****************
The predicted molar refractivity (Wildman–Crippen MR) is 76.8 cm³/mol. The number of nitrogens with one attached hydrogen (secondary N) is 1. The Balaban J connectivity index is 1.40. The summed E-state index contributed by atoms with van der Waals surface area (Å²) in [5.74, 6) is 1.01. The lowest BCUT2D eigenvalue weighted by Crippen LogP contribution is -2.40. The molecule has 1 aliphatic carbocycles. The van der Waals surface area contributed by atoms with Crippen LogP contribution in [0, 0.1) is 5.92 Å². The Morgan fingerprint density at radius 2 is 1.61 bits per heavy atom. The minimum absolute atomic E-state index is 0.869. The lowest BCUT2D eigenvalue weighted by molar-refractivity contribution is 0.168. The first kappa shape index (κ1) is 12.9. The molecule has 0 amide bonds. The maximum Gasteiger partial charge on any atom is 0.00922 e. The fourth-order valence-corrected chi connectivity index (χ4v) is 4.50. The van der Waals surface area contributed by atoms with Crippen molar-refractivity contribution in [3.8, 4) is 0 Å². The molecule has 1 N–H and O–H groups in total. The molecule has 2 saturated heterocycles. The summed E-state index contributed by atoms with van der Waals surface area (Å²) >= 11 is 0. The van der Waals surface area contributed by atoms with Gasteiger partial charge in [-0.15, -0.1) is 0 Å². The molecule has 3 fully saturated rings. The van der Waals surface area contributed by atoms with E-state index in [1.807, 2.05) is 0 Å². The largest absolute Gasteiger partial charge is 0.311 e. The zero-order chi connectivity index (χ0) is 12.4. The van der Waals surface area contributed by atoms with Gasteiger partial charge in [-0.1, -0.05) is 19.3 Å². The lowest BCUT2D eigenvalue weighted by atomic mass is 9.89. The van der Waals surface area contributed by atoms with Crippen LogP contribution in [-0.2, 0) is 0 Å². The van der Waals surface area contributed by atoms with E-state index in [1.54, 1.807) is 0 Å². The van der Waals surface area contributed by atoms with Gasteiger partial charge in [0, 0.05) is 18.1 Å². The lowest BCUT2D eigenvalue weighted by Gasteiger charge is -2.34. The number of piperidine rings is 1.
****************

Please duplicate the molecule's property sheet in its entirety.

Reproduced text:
The predicted molar refractivity (Wildman–Crippen MR) is 76.8 cm³/mol. The number of nitrogens with one attached hydrogen (secondary N) is 1. The Balaban J connectivity index is 1.40. The summed E-state index contributed by atoms with van der Waals surface area (Å²) in [5.74, 6) is 1.01. The lowest BCUT2D eigenvalue weighted by Crippen LogP contribution is -2.40. The molecule has 1 aliphatic carbocycles. The van der Waals surface area contributed by atoms with Crippen LogP contribution in [0, 0.1) is 5.92 Å². The Morgan fingerprint density at radius 2 is 1.61 bits per heavy atom. The minimum absolute atomic E-state index is 0.869. The lowest BCUT2D eigenvalue weighted by molar-refractivity contribution is 0.168. The first kappa shape index (κ1) is 12.9. The molecule has 0 amide bonds. The maximum Gasteiger partial charge on any atom is 0.00922 e. The fourth-order valence-corrected chi connectivity index (χ4v) is 4.50. The van der Waals surface area contributed by atoms with Crippen molar-refractivity contribution in [3.8, 4) is 0 Å². The molecule has 1 N–H and O–H groups in total. The molecule has 2 saturated heterocycles. The summed E-state index contributed by atoms with van der Waals surface area (Å²) >= 11 is 0. The van der Waals surface area contributed by atoms with Gasteiger partial charge in [-0.15, -0.1) is 0 Å². The molecule has 3 fully saturated rings. The van der Waals surface area contributed by atoms with E-state index in [1.807, 2.05) is 0 Å². The largest absolute Gasteiger partial charge is 0.311 e. The zero-order chi connectivity index (χ0) is 12.4. The van der Waals surface area contributed by atoms with Gasteiger partial charge in [-0.1, -0.05) is 19.3 Å². The lowest BCUT2D eigenvalue weighted by atomic mass is 9.89. The van der Waals surface area contributed by atoms with Crippen LogP contribution in [-0.2, 0) is 0 Å². The van der Waals surface area contributed by atoms with E-state index in [1.54, 1.807) is 0 Å². The van der Waals surface area contributed by atoms with Gasteiger partial charge in [0, 0.05) is 18.1 Å². The lowest BCUT2D eigenvalue weighted by Gasteiger charge is -2.34. The number of piperidine rings is 1.